The Kansas City Chiefs must contain Baltimore Ravens' quarterback Lamar Jackson and keep him immobile and in the pocket in order to have a chance to win the AFC Championship Game and advance to the Super Bowl in Las Vegas.
Jackson rushed for 851 yards on 148 carries, averaging 5.5 yards per carry. He also scored five touchdowns on the ground. He is as dangerous a weapon as there is the National Football League.
Kansas City has found a way this postseason to keep Tua Tagovailoa and Josh Allen from extending plays in previous playoff wins and they must do that to the elusive Jackson who not only extends plays with his legs, allowing his receivers to get out of their breaks, he calls his own number and rushes the ball with tremendous authority.
In Todd Monken's offense he has improved his game as a quarterback. He has taken his rushing attack to new heights and has become more of a dual-threat quarterback. This season Jackson became the fastest quarterback to reach 5,000 yards as he has done so in 82 games. The next fastest quarterbacks were Michael Vick, who needed 104 games and Cam Newton who took 129 games to reach the milestone.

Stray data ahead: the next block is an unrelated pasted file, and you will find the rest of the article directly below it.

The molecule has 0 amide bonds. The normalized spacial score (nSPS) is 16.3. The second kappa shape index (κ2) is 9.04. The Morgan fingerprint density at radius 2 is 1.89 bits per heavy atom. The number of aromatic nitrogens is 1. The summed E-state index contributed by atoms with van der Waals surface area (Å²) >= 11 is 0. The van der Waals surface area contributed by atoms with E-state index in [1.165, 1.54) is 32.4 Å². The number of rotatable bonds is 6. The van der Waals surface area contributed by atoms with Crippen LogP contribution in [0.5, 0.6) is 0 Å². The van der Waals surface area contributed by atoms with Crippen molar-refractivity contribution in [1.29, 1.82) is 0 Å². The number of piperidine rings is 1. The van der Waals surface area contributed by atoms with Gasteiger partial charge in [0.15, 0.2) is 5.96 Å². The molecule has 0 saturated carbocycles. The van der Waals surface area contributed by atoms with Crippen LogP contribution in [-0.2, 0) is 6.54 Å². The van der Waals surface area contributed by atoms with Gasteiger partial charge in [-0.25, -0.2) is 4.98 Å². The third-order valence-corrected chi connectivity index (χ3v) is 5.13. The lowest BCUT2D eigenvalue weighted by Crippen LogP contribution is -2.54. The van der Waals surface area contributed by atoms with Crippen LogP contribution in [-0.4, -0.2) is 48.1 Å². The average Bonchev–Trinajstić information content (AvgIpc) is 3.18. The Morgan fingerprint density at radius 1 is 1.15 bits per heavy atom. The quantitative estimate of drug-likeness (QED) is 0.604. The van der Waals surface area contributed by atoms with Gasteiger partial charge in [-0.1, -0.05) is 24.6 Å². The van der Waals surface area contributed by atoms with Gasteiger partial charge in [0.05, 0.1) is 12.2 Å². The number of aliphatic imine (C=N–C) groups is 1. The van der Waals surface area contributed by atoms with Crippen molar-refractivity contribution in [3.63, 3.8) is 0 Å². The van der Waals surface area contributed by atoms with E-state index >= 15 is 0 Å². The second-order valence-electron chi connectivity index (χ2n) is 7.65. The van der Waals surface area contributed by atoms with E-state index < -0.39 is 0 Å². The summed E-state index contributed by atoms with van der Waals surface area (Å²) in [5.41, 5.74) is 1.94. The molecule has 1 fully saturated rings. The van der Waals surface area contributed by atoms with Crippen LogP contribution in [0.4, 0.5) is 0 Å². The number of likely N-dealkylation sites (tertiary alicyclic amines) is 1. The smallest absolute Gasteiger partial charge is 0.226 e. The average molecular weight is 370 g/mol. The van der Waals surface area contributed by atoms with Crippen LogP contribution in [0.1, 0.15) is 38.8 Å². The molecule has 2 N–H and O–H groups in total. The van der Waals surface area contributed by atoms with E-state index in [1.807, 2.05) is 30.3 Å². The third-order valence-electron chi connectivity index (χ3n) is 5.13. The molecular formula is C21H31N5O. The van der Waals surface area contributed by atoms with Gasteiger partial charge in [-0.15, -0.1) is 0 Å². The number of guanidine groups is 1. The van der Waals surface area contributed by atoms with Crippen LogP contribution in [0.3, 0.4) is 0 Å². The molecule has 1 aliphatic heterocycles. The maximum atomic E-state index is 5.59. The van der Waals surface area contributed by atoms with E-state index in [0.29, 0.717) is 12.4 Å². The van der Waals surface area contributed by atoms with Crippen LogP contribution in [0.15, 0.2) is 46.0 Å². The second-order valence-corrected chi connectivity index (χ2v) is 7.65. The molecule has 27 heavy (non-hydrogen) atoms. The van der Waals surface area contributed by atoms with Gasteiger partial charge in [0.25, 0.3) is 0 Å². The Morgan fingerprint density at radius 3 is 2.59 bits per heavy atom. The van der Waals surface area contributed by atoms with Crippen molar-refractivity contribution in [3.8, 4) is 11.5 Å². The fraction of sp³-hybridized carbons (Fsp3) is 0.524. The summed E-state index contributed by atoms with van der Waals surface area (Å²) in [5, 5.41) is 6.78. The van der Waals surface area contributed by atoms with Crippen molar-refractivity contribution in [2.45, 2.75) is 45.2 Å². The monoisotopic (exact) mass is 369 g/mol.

NFL commentator and Super Bowl Champion Mark Schlereth said that the to the game is to make the Ravens and Jackson a drop-back passing team and keep his leg movements to a minimum.
“If you can make the Ravens have to be a drop-back passing team, I think that gives you at least an opportunity to win that game,” Schlereth said. “You’ve got to shut down that run, which is hard with the quarterback design stuff, the RPO stuff and then the zone-read stuff where Lamar can choose to hand it off or take off outside. It’s so hard to defend. If you can make them a drop back team, that’s not their forte. You can win a football game by doing that. Disrupt routes. Don’t let Lamar escape.”
The Chiefs need to rattle Jackson early, who readily admits that he gets nervous before big games. It was only during this season with Monken, that he learned to control his emotions and play his best football.
"I've been in games where it's one of the games of the week and I'm hyped, everyone else is hyped, and when I get on the field, I'm tired," Jackson said. "I'm pretty much being cool, calm and collect until the ball is snapped and the whistle is blown."